The Cheyenne & Black Hills Stage
Perhaps one of the most famous Stagecoach Routes in the west was Cheyenne, WY to Deadwood, SD, known as the Cheyenne & Black Hills Stage. This Stage Route operated between 1876-1886 during the Gold Rush period in the Black Hills, it was notorious for being attacked due to the Gold carried on the Coaches. By 1886 the railroad had finally pushed into central Wyoming and the Black Hills, and the demand for the Stage was no longer there.
There is little evidence left of the Stage route today, but a few reminders do exist. The Stagecoach Museum in Lusk, WY has on display one of the original Stagecoaches from the Cheyenne & Black Hills Stage, there is another one on display in Cody, WY, Buffalo Bill Cody bought one for use in his Western show.
|Original Cheyenne & Black Hills Stagecoach|
The entire route via Stagecoach from Cheyenne to Deadwood was approximately 200 miles long, it departed Cheyenne twice a week only travelling along at 8mph. This meant the Stage required overnight stops, changeovers for the horses, and of course safety from Indian attacks and robbers. Little evidence remains of the Stage Stations, except for Hat Creek Stage Station North of Lusk, WY.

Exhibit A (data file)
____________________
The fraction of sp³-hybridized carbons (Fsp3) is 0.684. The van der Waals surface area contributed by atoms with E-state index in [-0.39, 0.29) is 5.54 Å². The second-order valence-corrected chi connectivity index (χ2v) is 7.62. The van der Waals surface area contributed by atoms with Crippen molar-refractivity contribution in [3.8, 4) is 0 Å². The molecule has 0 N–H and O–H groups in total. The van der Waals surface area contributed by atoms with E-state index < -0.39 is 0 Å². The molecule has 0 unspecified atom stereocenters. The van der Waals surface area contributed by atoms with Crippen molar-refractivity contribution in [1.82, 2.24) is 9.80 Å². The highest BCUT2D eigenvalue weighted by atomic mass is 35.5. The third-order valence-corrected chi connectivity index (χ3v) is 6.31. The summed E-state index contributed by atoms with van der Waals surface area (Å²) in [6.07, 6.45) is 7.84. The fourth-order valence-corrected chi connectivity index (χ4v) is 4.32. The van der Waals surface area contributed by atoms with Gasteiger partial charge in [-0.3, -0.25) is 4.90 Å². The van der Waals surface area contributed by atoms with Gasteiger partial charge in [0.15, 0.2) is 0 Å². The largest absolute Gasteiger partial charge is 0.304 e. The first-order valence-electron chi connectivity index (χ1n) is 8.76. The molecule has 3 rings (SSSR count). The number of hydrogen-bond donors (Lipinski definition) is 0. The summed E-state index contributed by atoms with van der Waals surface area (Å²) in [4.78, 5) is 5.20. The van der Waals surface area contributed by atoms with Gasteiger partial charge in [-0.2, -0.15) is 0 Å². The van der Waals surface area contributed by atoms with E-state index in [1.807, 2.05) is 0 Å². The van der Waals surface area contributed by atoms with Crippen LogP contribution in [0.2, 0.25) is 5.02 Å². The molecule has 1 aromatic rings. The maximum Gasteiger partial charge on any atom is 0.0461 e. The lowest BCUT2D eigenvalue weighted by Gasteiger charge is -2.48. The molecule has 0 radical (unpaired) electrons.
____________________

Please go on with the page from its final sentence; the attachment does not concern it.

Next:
|Hat Creek Stage Station|
Driving across the vast wildernesses in any of the Western Prairie States you will likely spot old Homesteads, Barns, and even Ghost Towns that have long been abandoned. One such town is Jay Em, Wyoming, located approximately half way between modern day Lingle and Lusk on Highway 85. The location of Jay Em was previously the site of a watering hole along the Texas Trail (1870's-1880's cattle drive route), but the town itself was not established until 1912. In the days before the motor car, Jay Em thrived as a place to support local Ranchers, unfortunately, it was short-lived, by the 1930's the nearby towns of Lusk and Torrington were easily accessible by motor car.
|Jay Em Repair Garage|
|Jay Em Gas Station and Water Tower|
If you take the time to get off the beaten track, it not only breaks up the monotony of driving through endless brown/yellow Prairie, but you may well stumble across unexpected treasures of the past. One of these unexpected treasures I found whilst hunting for Hat Creek Stage Station, what appears to be an old School House.
|Old School, Wyoming|
|Old School Hose, Wyoming|
The Black Hills, SD are littered with old mining camps and relics of the Gold Rush era. I could literally spend weeks, months, years exploring all the Forest roads, Ghost Towns, and hidden pockets, but alas I have only scratched the surface so far.
|Old Mining town of Rochford, Black Hills|
During one snowy winter weekend, I found these old farm barns close to Pringle that were worthy of a photograph or two.
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